Need a primer on the Project? Here’s our past coverage to date:

Round One (including all the basics of the approach to this series)
Round Two
Round Three
Round Four
Round Five
Round Six
Round Seven
Round Eight
Round Nine
Round Ten
Round Eleven
Round Twelve
Round Thirteen
Round Fourteen

Round 14 is a mixed bag of bourbons focusing mainly on the barrel, the variables being tested including the wood grain of the barrel, tree cut, and, as always, rye vs. wheat in the recipe. All whiskeys in this batch went in at 105 proof, used barrels with 6 months of wood seasoning and a #3 char, and were aged in a concrete floor warehouse.

By and large it’s a very good batch, including one of the best whiskies in the collection, barrel #149. Barrel #82 remains the fan favorite among all the bourbons released to date.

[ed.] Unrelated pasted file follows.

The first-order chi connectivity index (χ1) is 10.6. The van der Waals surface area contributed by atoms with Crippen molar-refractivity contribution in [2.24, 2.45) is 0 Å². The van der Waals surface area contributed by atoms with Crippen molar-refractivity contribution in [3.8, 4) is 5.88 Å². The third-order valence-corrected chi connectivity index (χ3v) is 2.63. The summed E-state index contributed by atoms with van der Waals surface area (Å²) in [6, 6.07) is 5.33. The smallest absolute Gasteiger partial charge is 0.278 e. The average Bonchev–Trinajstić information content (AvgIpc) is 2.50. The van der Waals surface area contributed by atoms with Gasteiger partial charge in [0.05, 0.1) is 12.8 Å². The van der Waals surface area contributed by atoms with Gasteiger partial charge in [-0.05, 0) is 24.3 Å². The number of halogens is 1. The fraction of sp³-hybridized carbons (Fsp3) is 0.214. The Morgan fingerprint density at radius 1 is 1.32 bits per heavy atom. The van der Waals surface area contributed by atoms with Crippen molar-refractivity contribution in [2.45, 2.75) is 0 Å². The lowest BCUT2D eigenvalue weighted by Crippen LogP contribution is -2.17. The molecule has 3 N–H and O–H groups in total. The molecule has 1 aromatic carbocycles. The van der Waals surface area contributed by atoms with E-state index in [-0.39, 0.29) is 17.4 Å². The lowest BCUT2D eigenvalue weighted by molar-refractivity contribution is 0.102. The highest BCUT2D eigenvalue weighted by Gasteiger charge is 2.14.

Buffalo Trace Distillery Single Oak Project Barrel #21 – Sherried notes on the nose lead to a rather racy body. Lots of wood up front, but this works its way, eventually, into touches of licorice, brown butter, cloves, and more. Let this whiskey open up in the glass. I spent more time with this bourbon than anything else in this edition of the SOP, and though it wasn’t my absolute favorite, it does seem to have the most depth and intrigue in it. A- (rye, 105 entry proof, level 6 seasoning, tight grain, 17 rings/inch, concrete ricks, #3 char, top half of tree)

Buffalo Trace Distillery Single Oak Project Barrel #22 – Another butterscotch bomb with some evergreen hints to it, maybe touches of sage. This is a solid, but mostly straightforward bourbon that wears its vanilla on its sleeve. Balanced with hints of cinnamon creeping in on the back end. An all-around winner, with some slightly unusual elements to it. A- (rye, 105 entry proof, level 6 seasoning, tight grain, 17 rings/inch, concrete ricks, #3 char, bottom half of tree)

Buffalo Trace Distillery Single Oak Project Barrel #53 – Burly and woody, with a big slug of licorice and (very) dark chocolate on the back end. The finish speaks of coffee bean and burnt almonds. Almost feels scorched, even overcooked. C+ (wheat, 105 entry proof, level 6 seasoning, tight grain, 17 rings/inch, concrete ricks, #3 char, top half of tree)